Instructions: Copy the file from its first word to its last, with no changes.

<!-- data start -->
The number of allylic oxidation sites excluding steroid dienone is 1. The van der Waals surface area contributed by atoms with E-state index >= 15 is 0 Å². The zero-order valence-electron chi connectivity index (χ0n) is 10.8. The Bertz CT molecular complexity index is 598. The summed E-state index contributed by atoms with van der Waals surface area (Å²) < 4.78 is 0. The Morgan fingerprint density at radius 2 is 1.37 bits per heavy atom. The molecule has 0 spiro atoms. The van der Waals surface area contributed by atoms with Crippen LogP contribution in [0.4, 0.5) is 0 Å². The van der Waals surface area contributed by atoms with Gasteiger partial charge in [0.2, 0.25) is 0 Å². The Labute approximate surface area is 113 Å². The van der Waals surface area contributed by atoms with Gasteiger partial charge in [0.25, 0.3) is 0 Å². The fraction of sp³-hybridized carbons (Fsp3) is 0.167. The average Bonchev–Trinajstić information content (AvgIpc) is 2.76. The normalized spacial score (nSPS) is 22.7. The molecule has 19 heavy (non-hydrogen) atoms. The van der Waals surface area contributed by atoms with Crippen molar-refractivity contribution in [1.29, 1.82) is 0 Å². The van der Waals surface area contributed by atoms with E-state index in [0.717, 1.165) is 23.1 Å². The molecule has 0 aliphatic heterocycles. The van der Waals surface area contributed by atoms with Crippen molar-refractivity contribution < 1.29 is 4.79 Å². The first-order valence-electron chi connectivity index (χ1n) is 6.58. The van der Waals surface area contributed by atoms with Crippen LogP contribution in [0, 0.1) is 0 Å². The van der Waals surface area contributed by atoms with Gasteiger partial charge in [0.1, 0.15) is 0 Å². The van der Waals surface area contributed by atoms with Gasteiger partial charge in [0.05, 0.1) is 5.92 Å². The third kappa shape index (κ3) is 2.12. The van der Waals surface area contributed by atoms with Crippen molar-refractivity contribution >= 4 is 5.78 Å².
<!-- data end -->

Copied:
The number of allylic oxidation sites excluding steroid dienone is 1. The van der Waals surface area contributed by atoms with E-state index >= 15 is 0 Å². The zero-order valence-electron chi connectivity index (χ0n) is 10.8. The Bertz CT molecular complexity index is 598. The summed E-state index contributed by atoms with van der Waals surface area (Å²) < 4.78 is 0. The Morgan fingerprint density at radius 2 is 1.37 bits per heavy atom. The molecule has 0 spiro atoms. The van der Waals surface area contributed by atoms with Crippen LogP contribution in [0.4, 0.5) is 0 Å². The van der Waals surface area contributed by atoms with Gasteiger partial charge in [0.2, 0.25) is 0 Å². The Labute approximate surface area is 113 Å². The van der Waals surface area contributed by atoms with Gasteiger partial charge in [0.25, 0.3) is 0 Å². The fraction of sp³-hybridized carbons (Fsp3) is 0.167. The average Bonchev–Trinajstić information content (AvgIpc) is 2.76. The normalized spacial score (nSPS) is 22.7. The molecule has 19 heavy (non-hydrogen) atoms. The van der Waals surface area contributed by atoms with Crippen molar-refractivity contribution in [1.29, 1.82) is 0 Å². The van der Waals surface area contributed by atoms with E-state index in [0.717, 1.165) is 23.1 Å². The molecule has 0 aliphatic heterocycles. The van der Waals surface area contributed by atoms with Crippen molar-refractivity contribution < 1.29 is 4.79 Å². The first-order valence-electron chi connectivity index (χ1n) is 6.58. The van der Waals surface area contributed by atoms with Crippen LogP contribution in [0, 0.1) is 0 Å². The van der Waals surface area contributed by atoms with Gasteiger partial charge in [0.1, 0.15) is 0 Å². The van der Waals surface area contributed by atoms with Gasteiger partial charge in [0.05, 0.1) is 5.92 Å². The third kappa shape index (κ3) is 2.12. The van der Waals surface area contributed by atoms with Crippen molar-refractivity contribution >= 4 is 5.78 Å².